Merton, 84, has been a member of the Columbia faculty since 1941. He was named to the University's highest academic rank, University Professor, in 1974 and became Special Service Professor upon his retirement in 1979, a title reserved by the Trustees for emeritus faculty who "render special services to the University." In recognition of his lasting contributions to scholarship and the University, Columbia established the Robert K. Merton Professorship in the Social Sciences in 1990.
Merton, who was born in Philadelphia in 1910, received the B.A. from Temple in 1931 and the Ph.D. from Harvard University in 1936. He taught at Harvard until 1939, when he became professor and chairman of the Department of Sociology at Tulane. Two years later he joined the Columbia faculty, becoming Giddings Professor of Sociology in 1963. He was associate director of the University's Bureau of Applied Social Research from 1942 to 1971. He is an adjunct faculty member at Rockefeller University and is also the first Foundation Scholar at the Russell Sage Foundation.
Long recognized as a major force in the transformation of modern sociology, Merton has been acclaimed as both social scientist and humanist. Many of his early major contributions to theoretical sociology were brought together in his classic book, Social Theory and Social Structure, which has appeared in more than 30 printings and in more than a dozen languages. His book in the humanist tradition, On the Shoulders of Giants, examines the tension between tradition and originality in science and was recently published in its third edition.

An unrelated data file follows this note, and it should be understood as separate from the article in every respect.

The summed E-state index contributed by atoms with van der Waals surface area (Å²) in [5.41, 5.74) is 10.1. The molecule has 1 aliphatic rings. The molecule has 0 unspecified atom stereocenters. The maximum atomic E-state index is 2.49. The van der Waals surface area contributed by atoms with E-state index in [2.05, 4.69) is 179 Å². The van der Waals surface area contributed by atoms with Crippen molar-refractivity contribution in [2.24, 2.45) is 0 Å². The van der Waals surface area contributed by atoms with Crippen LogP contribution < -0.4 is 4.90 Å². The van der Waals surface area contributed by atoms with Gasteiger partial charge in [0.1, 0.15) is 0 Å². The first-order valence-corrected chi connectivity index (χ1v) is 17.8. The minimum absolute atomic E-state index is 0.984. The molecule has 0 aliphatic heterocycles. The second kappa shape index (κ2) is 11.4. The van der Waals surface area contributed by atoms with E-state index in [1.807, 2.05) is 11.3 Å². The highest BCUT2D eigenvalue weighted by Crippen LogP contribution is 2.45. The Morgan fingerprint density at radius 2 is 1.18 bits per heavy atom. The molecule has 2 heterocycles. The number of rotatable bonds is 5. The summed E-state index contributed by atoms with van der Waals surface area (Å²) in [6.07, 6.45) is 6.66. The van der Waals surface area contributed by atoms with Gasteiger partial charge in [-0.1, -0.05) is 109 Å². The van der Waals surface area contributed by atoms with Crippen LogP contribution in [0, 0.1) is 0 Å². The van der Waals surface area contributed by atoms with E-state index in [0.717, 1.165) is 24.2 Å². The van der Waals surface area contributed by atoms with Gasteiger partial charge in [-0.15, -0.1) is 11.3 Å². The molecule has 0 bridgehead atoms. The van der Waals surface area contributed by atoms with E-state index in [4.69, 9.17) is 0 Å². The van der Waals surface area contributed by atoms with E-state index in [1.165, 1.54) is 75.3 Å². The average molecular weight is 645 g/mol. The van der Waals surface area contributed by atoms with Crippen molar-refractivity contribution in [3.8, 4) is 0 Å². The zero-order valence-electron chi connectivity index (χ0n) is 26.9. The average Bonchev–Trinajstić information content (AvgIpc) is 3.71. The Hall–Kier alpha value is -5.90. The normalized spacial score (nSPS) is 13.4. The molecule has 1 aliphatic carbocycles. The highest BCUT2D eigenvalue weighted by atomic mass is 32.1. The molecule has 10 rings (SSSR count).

Merton's 1938 monograph, Science, Technology and Society in 17th-Century England, on the connections between religion and the rise of modern science, launched the historical sociology of science and continues to elicit new scholarship. The 50th anniversary of "The Merton Thesis" was celebrated internationally, with research conferences in the United States, Israel and Italy. In the 1930s and 1940s he also examined the impact of Nazism on science, and in the 1950s and 1960s turned his attention to the reward system of science and its effects on scientists' motivations, problem choices, productivity and conflicts over priority. His 1973 volume, The Sociology of Science, records that work.
The early work and his current research on scientific practice and "The Matthew Effect," which analyzes the accumulation of scientific prestige among individuals and organizations, continue to provide a major impetus to research by historians as well as sociologists of science.